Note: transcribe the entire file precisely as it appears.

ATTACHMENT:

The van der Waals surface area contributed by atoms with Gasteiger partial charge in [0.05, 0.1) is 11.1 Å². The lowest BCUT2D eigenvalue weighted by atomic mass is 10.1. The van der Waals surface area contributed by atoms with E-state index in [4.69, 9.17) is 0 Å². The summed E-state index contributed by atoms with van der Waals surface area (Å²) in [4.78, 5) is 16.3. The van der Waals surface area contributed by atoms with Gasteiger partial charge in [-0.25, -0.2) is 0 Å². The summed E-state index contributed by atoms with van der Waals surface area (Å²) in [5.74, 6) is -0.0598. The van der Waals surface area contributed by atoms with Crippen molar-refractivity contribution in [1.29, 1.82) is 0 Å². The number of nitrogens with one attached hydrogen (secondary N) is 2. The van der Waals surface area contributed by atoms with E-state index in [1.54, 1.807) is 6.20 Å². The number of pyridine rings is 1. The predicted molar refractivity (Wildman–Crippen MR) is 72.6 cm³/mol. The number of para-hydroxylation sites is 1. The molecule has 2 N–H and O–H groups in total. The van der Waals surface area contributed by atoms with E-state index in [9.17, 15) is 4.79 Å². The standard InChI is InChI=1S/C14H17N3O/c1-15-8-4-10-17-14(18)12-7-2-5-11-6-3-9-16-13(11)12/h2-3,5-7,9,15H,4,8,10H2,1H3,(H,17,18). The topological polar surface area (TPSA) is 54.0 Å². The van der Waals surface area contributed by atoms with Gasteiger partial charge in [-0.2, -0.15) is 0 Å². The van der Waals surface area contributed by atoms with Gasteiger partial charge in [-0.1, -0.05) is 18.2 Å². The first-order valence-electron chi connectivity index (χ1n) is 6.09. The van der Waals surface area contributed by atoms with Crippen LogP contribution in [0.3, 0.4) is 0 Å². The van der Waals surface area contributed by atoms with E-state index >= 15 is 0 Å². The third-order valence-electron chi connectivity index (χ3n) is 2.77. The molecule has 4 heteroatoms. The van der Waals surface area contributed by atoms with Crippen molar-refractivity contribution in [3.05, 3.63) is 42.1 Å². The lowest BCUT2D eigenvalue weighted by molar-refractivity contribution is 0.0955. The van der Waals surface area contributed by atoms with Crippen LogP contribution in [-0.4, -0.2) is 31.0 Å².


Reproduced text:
The van der Waals surface area contributed by atoms with Gasteiger partial charge in [0.05, 0.1) is 11.1 Å². The lowest BCUT2D eigenvalue weighted by atomic mass is 10.1. The van der Waals surface area contributed by atoms with E-state index in [4.69, 9.17) is 0 Å². The summed E-state index contributed by atoms with van der Waals surface area (Å²) in [4.78, 5) is 16.3. The van der Waals surface area contributed by atoms with Gasteiger partial charge in [-0.25, -0.2) is 0 Å². The summed E-state index contributed by atoms with van der Waals surface area (Å²) in [5.74, 6) is -0.0598. The van der Waals surface area contributed by atoms with Crippen molar-refractivity contribution in [1.29, 1.82) is 0 Å². The number of nitrogens with one attached hydrogen (secondary N) is 2. The van der Waals surface area contributed by atoms with E-state index in [1.54, 1.807) is 6.20 Å². The number of pyridine rings is 1. The predicted molar refractivity (Wildman–Crippen MR) is 72.6 cm³/mol. The number of para-hydroxylation sites is 1. The molecule has 2 N–H and O–H groups in total. The van der Waals surface area contributed by atoms with E-state index in [9.17, 15) is 4.79 Å². The standard InChI is InChI=1S/C14H17N3O/c1-15-8-4-10-17-14(18)12-7-2-5-11-6-3-9-16-13(11)12/h2-3,5-7,9,15H,4,8,10H2,1H3,(H,17,18). The topological polar surface area (TPSA) is 54.0 Å². The van der Waals surface area contributed by atoms with Gasteiger partial charge in [-0.2, -0.15) is 0 Å². The van der Waals surface area contributed by atoms with Gasteiger partial charge in [-0.1, -0.05) is 18.2 Å². The first-order valence-electron chi connectivity index (χ1n) is 6.09. The van der Waals surface area contributed by atoms with Crippen LogP contribution in [0.3, 0.4) is 0 Å². The van der Waals surface area contributed by atoms with E-state index >= 15 is 0 Å². The third-order valence-electron chi connectivity index (χ3n) is 2.77. The molecule has 4 heteroatoms. The van der Waals surface area contributed by atoms with Crippen molar-refractivity contribution in [3.05, 3.63) is 42.1 Å². The lowest BCUT2D eigenvalue weighted by molar-refractivity contribution is 0.0955. The van der Waals surface area contributed by atoms with Crippen LogP contribution in [-0.4, -0.2) is 31.0 Å².